A – I was one of those guys that started playing in little church choirs, probably from the time, gosh, when I was in kindergarten. That’s my earliest recollection of singing. It took until probably high school. I was part of an ensemble at my church choir. There were four guys and four girls that went around singing doing little concerts. Our music director had picked us from all the other kids in the choir. I started playing guitar when I was 14. When I got into college, some of my buddies talked me into entering a talent contest at Arkansas State. I came in second. That was kind of when I thought maybe I can actually do this. I wouldn’t have come in second if I was really bad. That’s kind of the starting point for me. And of course I started getting noticed by the girls a little more after that. (Laughs.) At that age that’s a big influence, a big push for me.

Q – You’re saying that’s when you thought you should really pursue music as a profession.
A – Yes. I was going to school I walked on the football team. I had an academic scholarship to Arkansas State University in Jonesboro, Arkansas. I chose to go there because at that point in time because they had one of the best radio/TV programs in the country. I thought I wanted to get into maybe being a television news anchor or be on the other side of the microphone then where I wound up now. But, I met a guy when I was doing that little ensemble thing in my church. We went to do a little talk show in Memphis. I grew up about an hour north of Memphis. There was an a.m. radio station there, WHBQ and a guy by the name of Rick Dees was the morning guy there. Back in the 70s he had a song, when disco was coming out, he had this song called “Disco Duck.” I’ve never been inside of a radio or TV station. I was really fascinated by everything I was looking at. He’s in there brushing his teeth and I’m like, “Oh, Wow!” Rick Dees. To a 16-year-old kid at that point in time that was the most famous person I’d ever met. I heard him on the radio every morning. We got to talking. He said, “If you’re interested in this I’d go on to television because the money is better.” That’s when I started thinking about going to school to get into radio/TV broadcasting and that’s when I went to Arkansas state and the tacket contest. Life takes its twists and turns and I wound up singing country music for a living.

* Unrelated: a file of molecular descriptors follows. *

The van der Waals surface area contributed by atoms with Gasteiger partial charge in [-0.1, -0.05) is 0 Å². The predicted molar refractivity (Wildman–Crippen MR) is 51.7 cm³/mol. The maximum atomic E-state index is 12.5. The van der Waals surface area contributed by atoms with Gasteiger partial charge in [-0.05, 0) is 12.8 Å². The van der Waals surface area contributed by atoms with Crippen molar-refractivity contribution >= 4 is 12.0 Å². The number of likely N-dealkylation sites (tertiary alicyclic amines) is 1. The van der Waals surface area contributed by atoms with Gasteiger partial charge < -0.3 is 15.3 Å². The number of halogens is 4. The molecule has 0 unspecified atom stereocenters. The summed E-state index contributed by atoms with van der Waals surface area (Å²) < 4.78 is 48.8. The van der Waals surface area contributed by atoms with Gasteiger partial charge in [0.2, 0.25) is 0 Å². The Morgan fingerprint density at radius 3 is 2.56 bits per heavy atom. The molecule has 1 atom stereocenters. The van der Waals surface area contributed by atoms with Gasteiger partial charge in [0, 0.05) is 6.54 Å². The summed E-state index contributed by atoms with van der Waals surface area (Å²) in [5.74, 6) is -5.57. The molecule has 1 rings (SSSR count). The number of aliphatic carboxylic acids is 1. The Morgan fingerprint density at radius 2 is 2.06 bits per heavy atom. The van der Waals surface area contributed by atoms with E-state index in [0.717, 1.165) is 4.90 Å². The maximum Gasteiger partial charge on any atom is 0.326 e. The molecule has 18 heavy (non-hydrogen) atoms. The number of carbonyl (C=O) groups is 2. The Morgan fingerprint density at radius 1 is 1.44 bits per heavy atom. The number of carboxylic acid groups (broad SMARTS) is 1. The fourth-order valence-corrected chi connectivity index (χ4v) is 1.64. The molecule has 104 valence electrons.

Q – If there was not a show like “Nashville Star” would it have been harder for you to get your career moving along?
A – I think it would have been impossible man. I moved to Nashville in 1993 and about a year later I started getting work as a demo singer. Back in the mid to late 90s I was told I was one of if not the most in demand make demo singer’s in town there for a few years. I sang on thousands of demos. I would have writers call and say, “Hey man, I played your stuff for the guy at RCA or Warner Bros. or whatever the other day and the guys stopped at that time the tape and say “That’s Buddy Jewell singing isn’t it?” The writer would say, “Yeah.” The guy would say, yeah, “He’s a great singer”. But, they never would say “Maybe I should sign him to a deal.” And I did that for 10 years. I got turned down by every major (label) two times at least and all the independents. Crazy stuff happened. I had a showcase from Mercury Records that they set up for me, a guy named Carson Chamberlain, he was an ANR guy over there and he was trying to get me signed. A tornado hit downtown Nashville that afternoon while we were rehearsing and knocked out the power so we couldn’t do the audition or showcase. And then by the time they got the showcase rescheduled several months later there’d been a big change in the upper level at Mercury and they weren’t interested anymore. Then I had another little label. I had actually signed a deal and sent the contract back and they went out of business (laughs), before they could countersign. Crazy stuff like that. If Nashville Star didn’t come along, man I might very well still be singing demos. I tell people all the time that God knows me enough that he would go out of his way to create a little confusion over my record deal because no one was going to give me one and they had to give me one if I won the TV show.